Character Vault
Any Concept / Any System
Compendium
Your System Come To Life
Roll20 for Android
Streamlined for your Tablet
Roll20 for iPad
Streamlined for your Tablet

Personal tools

Tim R.

From Roll20 Wiki

Revision as of 14:41, 9 June 2021 by Andreas J. (Talk | contribs)

(diff) ← Older revision | Latest revision (diff) | Newer revision → (diff)
Jump to: navigation, search

timmaugh is creator of a number of API library scripts, most which are used for extending or helping other APIs.

Contents

API

APIs created by timmaugh

  • -- multi-recipient whispers with asides and buttons
  • -- script preamp, siege engine, menu maker, command line constructor
  • Script:HeroRoller -- API for the Hero System 6E game

Meta-Toolbox

ABSTRACT: Meta-scripts intercept a chat message meant for other scripts, allowing you a way to modify the message before the intended-recipient script even gets involved. Since meta-scripts apply to any script call, they effectively provide ways to extend the Roll20 commands and interface. loops over the toolbox of other scripts, allowing them to operate on the message in turn, altering it to your needs, before releasing it to the intended-recipient script or (if desired) outputting it as a simple chat message.
API menu, tracking managing other APIs installed

The Meta-Toolbox is broken down into multiple individual APIs, to make their management & learning easier.

  • - one script to control them all
  • -- preserves Token selection between different APIs
  • - get/set variables, static tables
  • - retrieve attributes, repeating attributes, abilities, or token properties
  • - inline math operations and nested formulas
  • - give scripts and plugins zero-order priority
  • APILogic -- Gives if/elseif/else processing to other scripts ()
  • - provides an easy interface for inline rolls, (dependency for Meta-Toolbox)


For example, these scripts provide a way to retrieve token properties (including properties not usually available to you, like a token's currentside, last move, etc.), sheet items, and even repeating items. You can retrieve things based on the speaker, token id, character id, or proximate names, and all while providing a default value if the thing isn't found. The scripts also provide the ability to perform inline math operations, store and retrieve variables, select tokens, remember selected tokens for downstream API calls (which would otherwise forget that there are tokens selected). The scripts give you IF/ELSE logic branching, inline unpacking of inline rolls, and the ability to plug in your own scriptlets to take advantage of the meta interaction.

In other words, there is a LOT of stuff these things can do. Oh, and they work together.

You do not need all of these scripts for any individual one to work, but they each offer something different. The scripts in this set can run on their own or as a part of the ZeroFrame loop. With ZeroFrame installed, you can control the order that the operations are executed, and the series of scripts is looped over until they all report that they are finished with the message. This gives incredible flexibility to the way you can retrieve and process information on the fly.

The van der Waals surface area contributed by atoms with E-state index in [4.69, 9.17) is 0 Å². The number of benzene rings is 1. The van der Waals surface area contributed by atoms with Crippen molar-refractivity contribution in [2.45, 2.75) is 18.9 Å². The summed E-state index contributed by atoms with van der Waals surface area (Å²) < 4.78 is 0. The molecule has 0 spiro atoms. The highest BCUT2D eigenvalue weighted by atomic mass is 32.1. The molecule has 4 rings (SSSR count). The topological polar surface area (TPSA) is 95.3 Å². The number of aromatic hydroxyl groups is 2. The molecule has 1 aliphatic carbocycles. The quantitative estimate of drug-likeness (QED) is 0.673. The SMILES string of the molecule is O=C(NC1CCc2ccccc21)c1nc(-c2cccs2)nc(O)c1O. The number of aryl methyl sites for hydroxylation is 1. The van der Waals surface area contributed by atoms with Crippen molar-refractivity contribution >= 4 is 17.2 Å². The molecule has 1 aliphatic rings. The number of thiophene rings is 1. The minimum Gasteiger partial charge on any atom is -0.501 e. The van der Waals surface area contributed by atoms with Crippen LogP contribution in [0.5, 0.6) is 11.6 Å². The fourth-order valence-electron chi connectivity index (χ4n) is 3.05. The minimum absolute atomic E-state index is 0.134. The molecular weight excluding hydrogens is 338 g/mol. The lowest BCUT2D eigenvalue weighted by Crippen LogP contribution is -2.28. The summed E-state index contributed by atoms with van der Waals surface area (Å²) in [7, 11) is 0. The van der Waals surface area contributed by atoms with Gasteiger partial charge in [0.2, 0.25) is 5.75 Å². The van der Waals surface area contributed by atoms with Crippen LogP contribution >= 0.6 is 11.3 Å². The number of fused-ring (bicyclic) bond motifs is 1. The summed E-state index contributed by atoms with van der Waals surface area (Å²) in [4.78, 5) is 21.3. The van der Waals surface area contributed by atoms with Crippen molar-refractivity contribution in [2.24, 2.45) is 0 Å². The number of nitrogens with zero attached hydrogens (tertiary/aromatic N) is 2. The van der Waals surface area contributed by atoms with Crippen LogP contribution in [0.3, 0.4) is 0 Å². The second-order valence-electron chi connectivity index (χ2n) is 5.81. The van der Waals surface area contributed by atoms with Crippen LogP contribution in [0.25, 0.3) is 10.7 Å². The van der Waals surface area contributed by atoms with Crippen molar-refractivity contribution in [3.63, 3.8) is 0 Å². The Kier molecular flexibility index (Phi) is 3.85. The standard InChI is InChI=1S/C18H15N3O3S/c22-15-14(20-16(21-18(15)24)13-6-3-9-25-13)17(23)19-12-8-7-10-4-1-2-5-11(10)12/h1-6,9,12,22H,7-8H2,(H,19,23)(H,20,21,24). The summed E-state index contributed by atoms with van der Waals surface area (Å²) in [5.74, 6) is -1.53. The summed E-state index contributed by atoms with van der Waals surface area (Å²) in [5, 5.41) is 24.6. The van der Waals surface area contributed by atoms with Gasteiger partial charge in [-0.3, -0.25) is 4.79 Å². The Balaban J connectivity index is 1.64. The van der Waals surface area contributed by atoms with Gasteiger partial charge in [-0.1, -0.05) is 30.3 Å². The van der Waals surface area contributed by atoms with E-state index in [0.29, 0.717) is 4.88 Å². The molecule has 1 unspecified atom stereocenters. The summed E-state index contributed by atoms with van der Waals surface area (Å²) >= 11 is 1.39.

ZeroFrame

provides a way to organize, order, and loop over the other meta-scripts in the Meta Toolbox. It can unpack inline rolls right in the command line, and lets you defer things like inline roll detection or the syntax token (the structures that would trigger the other meta-scripts) by escaping the text with a backslash(/).

Syntax:

!0 config            =>    displays the ZeroFrame configuration (showing script priorities and handles)
!0 sm|20             =>    sets the priority of SelectManager to 20
!0 logic|75 set|80   =>    multiple meta-scripts can be set in one statement (APILogic to 75, Muler Setting to 80)
{& 0 get sm }        =>    an inline tag for calls to another script changing the default loop order
                           for this call (only), the order will be Muler Get, SelectManager, then the other scripts in default order
.value               =>    inline token to reduce an inline roll to its value (i.e., [[1d10]].value or $[[0]].value )
{& log}              =>    inline tag to output the ZeroFrame log
{& flat}             =>    send the resulting message to the chat (no further API interaction), only detected after the loop finishes
{& stop}             =>    stops further processing (no chat, no API); only detected after the loop finishes

SelectManager

helps API-generated messages remember what tokens are selected (they would otherwise not know), and lets you send commands to other scripts using the forselected handle. It also lets you "virtually" select tokens to ease interaction with the map.

Syntax:

No direct call interaction                                     => SM can hand off tokens automatically
!forselected spawn...                                          => iterates a spawn script over the selected tokens
!forselected !spawn...                                         => same, including the exclamation point for downstream script
!forselected(^) spawn @^(selected.token_id)                    => custom escape character for downstream script
{& select Jax, Heretic}                                        => replace selected tokens with comma-separated list
                                                                  (token ID, name,  or near name)
{& inject Jax}                                                 => Add Jax to the selected tokens, if not already included
{& select get.TheParty}                                        => Use a Muled variable "TheParty" to retrieve comma-separated list
                                                                  (requires Muler script)
{& select get.?{Select...|Party,TheParty|Townies,TownNPCs|...  => Utilize Roll20 query to choose the selected token set at run time
                                                                  (example requires Muler script)
BONUS SYNTAX:
!script --@forselected+|token-mod ...                          => forselected as downstream call, initiating downstream call
                                                                  (scriptcards calling forselected calling token-mod)


Example:

With a command line like:

!forselected(^) somescript --tgt|@^(selected.token_id)